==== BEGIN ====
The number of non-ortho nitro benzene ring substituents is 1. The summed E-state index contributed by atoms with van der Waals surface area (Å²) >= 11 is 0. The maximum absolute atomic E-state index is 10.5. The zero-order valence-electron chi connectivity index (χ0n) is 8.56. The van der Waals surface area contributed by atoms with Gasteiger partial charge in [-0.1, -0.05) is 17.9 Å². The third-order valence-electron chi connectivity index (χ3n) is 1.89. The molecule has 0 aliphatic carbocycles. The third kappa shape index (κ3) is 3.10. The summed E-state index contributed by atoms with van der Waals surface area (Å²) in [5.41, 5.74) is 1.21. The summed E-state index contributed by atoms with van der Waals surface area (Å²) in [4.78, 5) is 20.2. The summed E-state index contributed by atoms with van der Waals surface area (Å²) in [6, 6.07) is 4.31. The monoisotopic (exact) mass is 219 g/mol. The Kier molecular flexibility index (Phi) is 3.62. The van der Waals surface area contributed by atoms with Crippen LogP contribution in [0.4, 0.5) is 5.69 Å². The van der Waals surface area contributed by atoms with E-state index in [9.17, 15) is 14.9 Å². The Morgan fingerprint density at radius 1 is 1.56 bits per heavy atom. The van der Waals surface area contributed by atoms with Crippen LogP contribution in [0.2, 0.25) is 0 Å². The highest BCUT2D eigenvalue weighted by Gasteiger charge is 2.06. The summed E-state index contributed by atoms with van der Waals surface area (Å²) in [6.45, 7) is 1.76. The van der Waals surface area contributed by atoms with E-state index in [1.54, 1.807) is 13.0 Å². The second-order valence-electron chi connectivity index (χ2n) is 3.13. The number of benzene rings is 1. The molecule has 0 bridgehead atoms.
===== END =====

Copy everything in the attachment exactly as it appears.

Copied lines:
The number of non-ortho nitro benzene ring substituents is 1. The summed E-state index contributed by atoms with van der Waals surface area (Å²) >= 11 is 0. The maximum absolute atomic E-state index is 10.5. The zero-order valence-electron chi connectivity index (χ0n) is 8.56. The van der Waals surface area contributed by atoms with Gasteiger partial charge in [-0.1, -0.05) is 17.9 Å². The third-order valence-electron chi connectivity index (χ3n) is 1.89. The molecule has 0 aliphatic carbocycles. The third kappa shape index (κ3) is 3.10. The summed E-state index contributed by atoms with van der Waals surface area (Å²) in [5.41, 5.74) is 1.21. The summed E-state index contributed by atoms with van der Waals surface area (Å²) in [4.78, 5) is 20.2. The summed E-state index contributed by atoms with van der Waals surface area (Å²) in [6, 6.07) is 4.31. The monoisotopic (exact) mass is 219 g/mol. The Kier molecular flexibility index (Phi) is 3.62. The van der Waals surface area contributed by atoms with Crippen LogP contribution in [0.4, 0.5) is 5.69 Å². The van der Waals surface area contributed by atoms with E-state index in [9.17, 15) is 14.9 Å². The Morgan fingerprint density at radius 1 is 1.56 bits per heavy atom. The van der Waals surface area contributed by atoms with Crippen LogP contribution in [0.2, 0.25) is 0 Å². The highest BCUT2D eigenvalue weighted by Gasteiger charge is 2.06. The summed E-state index contributed by atoms with van der Waals surface area (Å²) in [6.45, 7) is 1.76. The van der Waals surface area contributed by atoms with E-state index in [1.54, 1.807) is 13.0 Å². The second-order valence-electron chi connectivity index (χ2n) is 3.13. The number of benzene rings is 1. The molecule has 0 bridgehead atoms.